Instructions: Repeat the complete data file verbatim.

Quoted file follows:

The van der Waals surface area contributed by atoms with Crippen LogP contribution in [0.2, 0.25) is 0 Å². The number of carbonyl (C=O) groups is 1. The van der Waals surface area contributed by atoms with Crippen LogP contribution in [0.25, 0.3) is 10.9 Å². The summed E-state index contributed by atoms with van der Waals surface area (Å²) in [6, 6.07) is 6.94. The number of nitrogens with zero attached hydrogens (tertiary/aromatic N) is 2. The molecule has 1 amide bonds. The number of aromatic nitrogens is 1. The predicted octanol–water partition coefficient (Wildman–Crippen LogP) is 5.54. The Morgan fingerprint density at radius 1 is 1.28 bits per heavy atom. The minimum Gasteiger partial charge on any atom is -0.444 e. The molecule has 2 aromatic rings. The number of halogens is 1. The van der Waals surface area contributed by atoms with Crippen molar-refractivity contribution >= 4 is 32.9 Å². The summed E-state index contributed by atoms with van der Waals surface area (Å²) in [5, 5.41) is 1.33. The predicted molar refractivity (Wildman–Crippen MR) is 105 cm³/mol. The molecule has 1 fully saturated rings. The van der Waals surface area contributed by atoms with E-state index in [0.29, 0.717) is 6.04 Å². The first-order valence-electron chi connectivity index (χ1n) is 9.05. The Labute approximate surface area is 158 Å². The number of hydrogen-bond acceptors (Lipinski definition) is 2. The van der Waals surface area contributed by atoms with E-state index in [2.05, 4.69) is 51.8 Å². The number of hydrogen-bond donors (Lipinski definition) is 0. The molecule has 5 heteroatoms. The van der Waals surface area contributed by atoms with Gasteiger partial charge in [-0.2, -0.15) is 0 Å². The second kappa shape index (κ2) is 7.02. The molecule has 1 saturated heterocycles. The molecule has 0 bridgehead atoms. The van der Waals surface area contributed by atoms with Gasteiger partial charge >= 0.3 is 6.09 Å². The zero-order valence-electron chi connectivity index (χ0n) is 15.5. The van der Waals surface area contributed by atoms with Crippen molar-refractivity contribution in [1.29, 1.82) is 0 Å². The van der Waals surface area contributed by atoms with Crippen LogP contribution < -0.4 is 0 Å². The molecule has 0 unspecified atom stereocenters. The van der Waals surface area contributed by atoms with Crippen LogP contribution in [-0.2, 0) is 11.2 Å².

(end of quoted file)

The van der Waals surface area contributed by atoms with Crippen LogP contribution in [0.2, 0.25) is 0 Å². The number of carbonyl (C=O) groups is 1. The van der Waals surface area contributed by atoms with Crippen LogP contribution in [0.25, 0.3) is 10.9 Å². The summed E-state index contributed by atoms with van der Waals surface area (Å²) in [6, 6.07) is 6.94. The number of nitrogens with zero attached hydrogens (tertiary/aromatic N) is 2. The molecule has 1 amide bonds. The number of aromatic nitrogens is 1. The predicted octanol–water partition coefficient (Wildman–Crippen LogP) is 5.54. The Morgan fingerprint density at radius 1 is 1.28 bits per heavy atom. The minimum Gasteiger partial charge on any atom is -0.444 e. The molecule has 2 aromatic rings. The number of halogens is 1. The van der Waals surface area contributed by atoms with Crippen molar-refractivity contribution >= 4 is 32.9 Å². The summed E-state index contributed by atoms with van der Waals surface area (Å²) in [5, 5.41) is 1.33. The predicted molar refractivity (Wildman–Crippen MR) is 105 cm³/mol. The molecule has 1 fully saturated rings. The van der Waals surface area contributed by atoms with E-state index in [0.29, 0.717) is 6.04 Å². The first-order valence-electron chi connectivity index (χ1n) is 9.05. The Labute approximate surface area is 158 Å². The number of hydrogen-bond acceptors (Lipinski definition) is 2. The van der Waals surface area contributed by atoms with E-state index in [2.05, 4.69) is 51.8 Å². The number of hydrogen-bond donors (Lipinski definition) is 0. The molecule has 5 heteroatoms. The van der Waals surface area contributed by atoms with Gasteiger partial charge in [-0.2, -0.15) is 0 Å². The second kappa shape index (κ2) is 7.02. The molecule has 1 saturated heterocycles. The molecule has 0 bridgehead atoms. The van der Waals surface area contributed by atoms with Gasteiger partial charge >= 0.3 is 6.09 Å². The zero-order valence-electron chi connectivity index (χ0n) is 15.5. The van der Waals surface area contributed by atoms with Crippen molar-refractivity contribution in [1.29, 1.82) is 0 Å². The van der Waals surface area contributed by atoms with Crippen LogP contribution < -0.4 is 0 Å². The molecule has 0 unspecified atom stereocenters. The van der Waals surface area contributed by atoms with Crippen LogP contribution in [-0.2, 0) is 11.2 Å².